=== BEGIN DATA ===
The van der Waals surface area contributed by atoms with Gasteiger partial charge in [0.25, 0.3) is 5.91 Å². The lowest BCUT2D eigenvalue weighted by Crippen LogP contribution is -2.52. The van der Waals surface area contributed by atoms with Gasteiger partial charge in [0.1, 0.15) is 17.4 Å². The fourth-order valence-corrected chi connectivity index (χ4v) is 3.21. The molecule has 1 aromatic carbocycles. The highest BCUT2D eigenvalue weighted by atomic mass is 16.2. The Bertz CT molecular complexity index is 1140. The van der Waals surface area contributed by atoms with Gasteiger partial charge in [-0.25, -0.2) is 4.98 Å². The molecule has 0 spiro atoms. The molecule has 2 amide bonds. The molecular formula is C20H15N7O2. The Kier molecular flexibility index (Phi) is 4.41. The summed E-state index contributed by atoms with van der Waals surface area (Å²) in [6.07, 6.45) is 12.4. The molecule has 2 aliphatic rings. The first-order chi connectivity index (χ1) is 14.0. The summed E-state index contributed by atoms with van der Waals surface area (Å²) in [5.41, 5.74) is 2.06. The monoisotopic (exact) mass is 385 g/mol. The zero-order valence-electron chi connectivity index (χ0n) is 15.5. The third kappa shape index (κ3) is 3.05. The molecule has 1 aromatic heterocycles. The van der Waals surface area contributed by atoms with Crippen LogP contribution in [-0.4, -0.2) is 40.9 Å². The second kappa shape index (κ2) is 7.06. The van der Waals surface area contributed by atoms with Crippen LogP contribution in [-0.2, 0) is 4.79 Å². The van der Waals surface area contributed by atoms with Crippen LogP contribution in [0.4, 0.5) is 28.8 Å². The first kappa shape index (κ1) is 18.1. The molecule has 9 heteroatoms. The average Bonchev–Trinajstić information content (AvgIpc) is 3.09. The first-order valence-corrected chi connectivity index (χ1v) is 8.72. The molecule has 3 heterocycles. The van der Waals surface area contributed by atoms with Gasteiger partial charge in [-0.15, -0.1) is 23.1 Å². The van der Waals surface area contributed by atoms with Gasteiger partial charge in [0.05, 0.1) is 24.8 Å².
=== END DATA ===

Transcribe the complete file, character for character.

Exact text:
The van der Waals surface area contributed by atoms with Gasteiger partial charge in [0.25, 0.3) is 5.91 Å². The lowest BCUT2D eigenvalue weighted by Crippen LogP contribution is -2.52. The van der Waals surface area contributed by atoms with Gasteiger partial charge in [0.1, 0.15) is 17.4 Å². The fourth-order valence-corrected chi connectivity index (χ4v) is 3.21. The molecule has 1 aromatic carbocycles. The highest BCUT2D eigenvalue weighted by atomic mass is 16.2. The Bertz CT molecular complexity index is 1140. The van der Waals surface area contributed by atoms with Gasteiger partial charge in [-0.25, -0.2) is 4.98 Å². The molecule has 0 spiro atoms. The molecule has 2 amide bonds. The molecular formula is C20H15N7O2. The Kier molecular flexibility index (Phi) is 4.41. The summed E-state index contributed by atoms with van der Waals surface area (Å²) in [6.07, 6.45) is 12.4. The molecule has 2 aliphatic rings. The first-order chi connectivity index (χ1) is 14.0. The summed E-state index contributed by atoms with van der Waals surface area (Å²) in [5.41, 5.74) is 2.06. The monoisotopic (exact) mass is 385 g/mol. The zero-order valence-electron chi connectivity index (χ0n) is 15.5. The third kappa shape index (κ3) is 3.05. The molecule has 1 aromatic heterocycles. The van der Waals surface area contributed by atoms with Crippen LogP contribution in [-0.4, -0.2) is 40.9 Å². The second kappa shape index (κ2) is 7.06. The van der Waals surface area contributed by atoms with Crippen LogP contribution in [-0.2, 0) is 4.79 Å². The van der Waals surface area contributed by atoms with Crippen LogP contribution in [0.4, 0.5) is 28.8 Å². The first kappa shape index (κ1) is 18.1. The molecule has 9 heteroatoms. The average Bonchev–Trinajstić information content (AvgIpc) is 3.09. The first-order valence-corrected chi connectivity index (χ1v) is 8.72. The molecule has 3 heterocycles. The van der Waals surface area contributed by atoms with Gasteiger partial charge in [-0.15, -0.1) is 23.1 Å². The van der Waals surface area contributed by atoms with Gasteiger partial charge in [0.05, 0.1) is 24.8 Å².